When Is It Time To Get Care For Your Elderly Loved One?
Updated: Mar 14
When thinking of healthy, happy aging, most people picture themselves aging in place.
Their goal, most likely, is to stay in their home, in their familiar environment where they
have made their life’s memories, surrounded by their collected belongings, the small
conveniences of systems they’ve created within their rooms, and ideally, close to their
loved ones and the neighbors they’ve come to know in their community. As Geriatric Care
Managers, we are often brought into families where a recent accident, a fall, memory
problems, or health decline has put an elder at a crossroads. They have to determine
whether they can make certain changes to continue to live in the same space or they must move to a live-in facility.
At times, the changes a family is concerned about can be relatively minor: an older parent or loved one who has developed symptoms of dementia, for example, may now need more assistance with home maintenance, preparing food, transportation, and remembering to make their appointments. In such cases, a geriatric care management team can be a great resource to learn about different in-home care options, accessibility, pricing, coverage, and availability. Upon consulting with an experienced care provider, many families get a much better idea of the cost of care and the hours needed. Some cases will only require a couple of hours of hired care a day a few days a week and at times, a family may opt to have a geriatric care manager on call for cases of emergencies or for simple check-ins and consultation services.
When more serious assistance is required, the possibility of aging in place will highly
depend on the quality of the plan of action laid out for care. For certain older adults, this
entails hiring a more extensive network of services that can include cleaners, meal delivery services, and handiwork services to redesign aspects of one’s home to make it more accessible and less hazardous. Geriatric care management teams can be a trusted source of referrals for such services and can help plan out the logistics and resources around hiring them in order for the older adult to receive care when, how, and by whom they choose.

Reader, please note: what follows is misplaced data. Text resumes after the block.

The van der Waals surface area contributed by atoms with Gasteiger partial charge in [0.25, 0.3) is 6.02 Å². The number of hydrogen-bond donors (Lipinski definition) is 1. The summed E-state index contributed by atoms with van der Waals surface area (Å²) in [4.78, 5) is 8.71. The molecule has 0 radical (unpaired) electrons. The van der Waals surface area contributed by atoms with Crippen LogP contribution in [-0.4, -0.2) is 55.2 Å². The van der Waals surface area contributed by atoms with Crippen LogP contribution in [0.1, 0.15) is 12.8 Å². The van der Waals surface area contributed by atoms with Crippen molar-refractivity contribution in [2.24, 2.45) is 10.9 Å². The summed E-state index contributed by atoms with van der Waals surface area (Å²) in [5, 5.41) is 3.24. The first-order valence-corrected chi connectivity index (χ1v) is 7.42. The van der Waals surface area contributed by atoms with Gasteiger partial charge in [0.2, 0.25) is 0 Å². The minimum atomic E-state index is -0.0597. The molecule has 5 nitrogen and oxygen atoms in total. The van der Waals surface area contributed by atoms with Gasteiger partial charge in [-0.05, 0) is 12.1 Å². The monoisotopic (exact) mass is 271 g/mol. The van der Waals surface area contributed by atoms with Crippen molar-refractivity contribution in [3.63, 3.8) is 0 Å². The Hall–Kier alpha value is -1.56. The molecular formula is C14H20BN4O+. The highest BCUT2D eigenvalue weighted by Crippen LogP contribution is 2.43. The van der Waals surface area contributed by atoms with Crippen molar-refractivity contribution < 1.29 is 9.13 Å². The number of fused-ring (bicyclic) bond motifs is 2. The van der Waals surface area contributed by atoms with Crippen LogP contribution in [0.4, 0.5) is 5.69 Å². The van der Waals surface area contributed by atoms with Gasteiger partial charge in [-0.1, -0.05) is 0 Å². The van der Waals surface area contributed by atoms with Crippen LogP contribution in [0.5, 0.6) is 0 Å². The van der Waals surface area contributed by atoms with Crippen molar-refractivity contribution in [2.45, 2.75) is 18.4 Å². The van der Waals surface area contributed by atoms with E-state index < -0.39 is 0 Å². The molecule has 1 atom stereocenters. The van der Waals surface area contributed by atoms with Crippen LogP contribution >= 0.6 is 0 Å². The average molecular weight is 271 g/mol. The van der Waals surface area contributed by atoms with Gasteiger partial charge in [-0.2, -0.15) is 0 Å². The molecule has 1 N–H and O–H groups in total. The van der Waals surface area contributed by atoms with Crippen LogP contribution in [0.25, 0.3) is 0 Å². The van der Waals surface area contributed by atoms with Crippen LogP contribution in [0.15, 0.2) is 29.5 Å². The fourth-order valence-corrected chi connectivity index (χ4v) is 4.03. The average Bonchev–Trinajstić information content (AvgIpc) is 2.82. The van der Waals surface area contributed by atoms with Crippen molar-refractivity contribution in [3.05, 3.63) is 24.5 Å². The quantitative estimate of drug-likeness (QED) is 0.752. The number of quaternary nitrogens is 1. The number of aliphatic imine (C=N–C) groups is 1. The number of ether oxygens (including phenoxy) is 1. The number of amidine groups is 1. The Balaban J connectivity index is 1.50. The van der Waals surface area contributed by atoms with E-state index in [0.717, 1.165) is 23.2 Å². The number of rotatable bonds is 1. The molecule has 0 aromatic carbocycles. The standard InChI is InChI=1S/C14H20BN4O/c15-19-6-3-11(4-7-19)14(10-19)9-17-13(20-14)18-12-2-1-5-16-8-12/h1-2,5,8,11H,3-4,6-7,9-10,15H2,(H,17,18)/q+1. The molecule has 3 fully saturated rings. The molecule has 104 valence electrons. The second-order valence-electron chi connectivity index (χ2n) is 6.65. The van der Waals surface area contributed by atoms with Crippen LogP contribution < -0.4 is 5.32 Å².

For many families, aging in place stops making sense on a practical and financial level
when the older adult’s mental or physical well-being deteriorates to the point of needing
more constant assistance at home. Many family members and friends can be of great help in providing informal assistance and filling in the gaps in services, but when being alone poses a danger to the older person and they find themselves at significant risk of fall, injury, or wandering, a geriatric care manager may facilitate a meeting to discuss different options for moving to a safer place where a client would be looked after.
Many elderly people are resistant to the idea of aging in a home, but learning about all the different options and what each facility has to offer can lead to a change in perspective. Between assisted living, board and care homes, retirement communities, and independent living facilities, there is something for everyone so that your elderly loved one does not end up somewhere where they are unhappy or uncomfortable. Additionally, having the advocacy and support of a geriatric care management team through this transition plays a big role in putting your and your loved one’s minds at ease: they can walk you through the process and handle logistical steps, expertly answer your questions, and refer you to a place that is up to your older loved one’s standards.
Senior Steps offers FREE consultation calls every day. You can also reach out to us directly on our website to schedule a virtual or in-person evaluation.